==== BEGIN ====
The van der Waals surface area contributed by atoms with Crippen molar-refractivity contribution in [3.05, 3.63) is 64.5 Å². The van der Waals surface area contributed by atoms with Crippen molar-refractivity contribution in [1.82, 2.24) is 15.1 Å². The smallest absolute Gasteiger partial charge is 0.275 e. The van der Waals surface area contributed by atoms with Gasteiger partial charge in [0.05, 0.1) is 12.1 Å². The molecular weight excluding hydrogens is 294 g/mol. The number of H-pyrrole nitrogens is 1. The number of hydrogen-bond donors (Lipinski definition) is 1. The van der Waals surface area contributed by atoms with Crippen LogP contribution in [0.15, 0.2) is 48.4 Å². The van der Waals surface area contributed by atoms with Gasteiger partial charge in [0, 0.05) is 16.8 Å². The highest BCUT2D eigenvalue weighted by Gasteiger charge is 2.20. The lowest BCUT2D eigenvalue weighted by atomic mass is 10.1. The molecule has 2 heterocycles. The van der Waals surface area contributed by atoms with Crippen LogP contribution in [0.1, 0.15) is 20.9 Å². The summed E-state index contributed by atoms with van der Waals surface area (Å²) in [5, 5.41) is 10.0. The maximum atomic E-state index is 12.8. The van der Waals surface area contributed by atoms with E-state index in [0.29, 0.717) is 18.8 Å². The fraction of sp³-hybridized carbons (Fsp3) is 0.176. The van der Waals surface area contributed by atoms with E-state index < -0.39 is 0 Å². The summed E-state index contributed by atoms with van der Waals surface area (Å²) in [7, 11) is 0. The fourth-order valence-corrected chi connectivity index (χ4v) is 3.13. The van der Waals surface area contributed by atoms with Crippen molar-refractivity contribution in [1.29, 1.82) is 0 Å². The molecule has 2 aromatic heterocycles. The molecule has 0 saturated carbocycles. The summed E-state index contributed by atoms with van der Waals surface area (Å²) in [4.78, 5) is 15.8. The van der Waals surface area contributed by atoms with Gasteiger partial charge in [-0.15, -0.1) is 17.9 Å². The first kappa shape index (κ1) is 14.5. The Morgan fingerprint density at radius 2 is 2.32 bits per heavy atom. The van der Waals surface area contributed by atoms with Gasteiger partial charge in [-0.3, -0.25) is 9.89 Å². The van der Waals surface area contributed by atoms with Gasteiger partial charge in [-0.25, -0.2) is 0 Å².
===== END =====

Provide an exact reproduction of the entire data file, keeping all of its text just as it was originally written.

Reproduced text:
The van der Waals surface area contributed by atoms with Crippen molar-refractivity contribution in [3.05, 3.63) is 64.5 Å². The van der Waals surface area contributed by atoms with Crippen molar-refractivity contribution in [1.82, 2.24) is 15.1 Å². The smallest absolute Gasteiger partial charge is 0.275 e. The van der Waals surface area contributed by atoms with Gasteiger partial charge in [0.05, 0.1) is 12.1 Å². The molecular weight excluding hydrogens is 294 g/mol. The number of H-pyrrole nitrogens is 1. The number of hydrogen-bond donors (Lipinski definition) is 1. The van der Waals surface area contributed by atoms with Crippen LogP contribution in [0.15, 0.2) is 48.4 Å². The van der Waals surface area contributed by atoms with Gasteiger partial charge in [0, 0.05) is 16.8 Å². The highest BCUT2D eigenvalue weighted by Gasteiger charge is 2.20. The lowest BCUT2D eigenvalue weighted by atomic mass is 10.1. The molecule has 2 heterocycles. The van der Waals surface area contributed by atoms with Crippen LogP contribution in [0.1, 0.15) is 20.9 Å². The summed E-state index contributed by atoms with van der Waals surface area (Å²) in [5, 5.41) is 10.0. The maximum atomic E-state index is 12.8. The van der Waals surface area contributed by atoms with E-state index in [0.29, 0.717) is 18.8 Å². The fraction of sp³-hybridized carbons (Fsp3) is 0.176. The van der Waals surface area contributed by atoms with E-state index < -0.39 is 0 Å². The summed E-state index contributed by atoms with van der Waals surface area (Å²) in [7, 11) is 0. The fourth-order valence-corrected chi connectivity index (χ4v) is 3.13. The van der Waals surface area contributed by atoms with Crippen molar-refractivity contribution in [1.29, 1.82) is 0 Å². The molecule has 2 aromatic heterocycles. The molecule has 0 saturated carbocycles. The summed E-state index contributed by atoms with van der Waals surface area (Å²) in [4.78, 5) is 15.8. The van der Waals surface area contributed by atoms with Gasteiger partial charge in [-0.15, -0.1) is 17.9 Å². The first kappa shape index (κ1) is 14.5. The Morgan fingerprint density at radius 2 is 2.32 bits per heavy atom. The van der Waals surface area contributed by atoms with Gasteiger partial charge in [-0.3, -0.25) is 9.89 Å². The van der Waals surface area contributed by atoms with Gasteiger partial charge in [-0.25, -0.2) is 0 Å².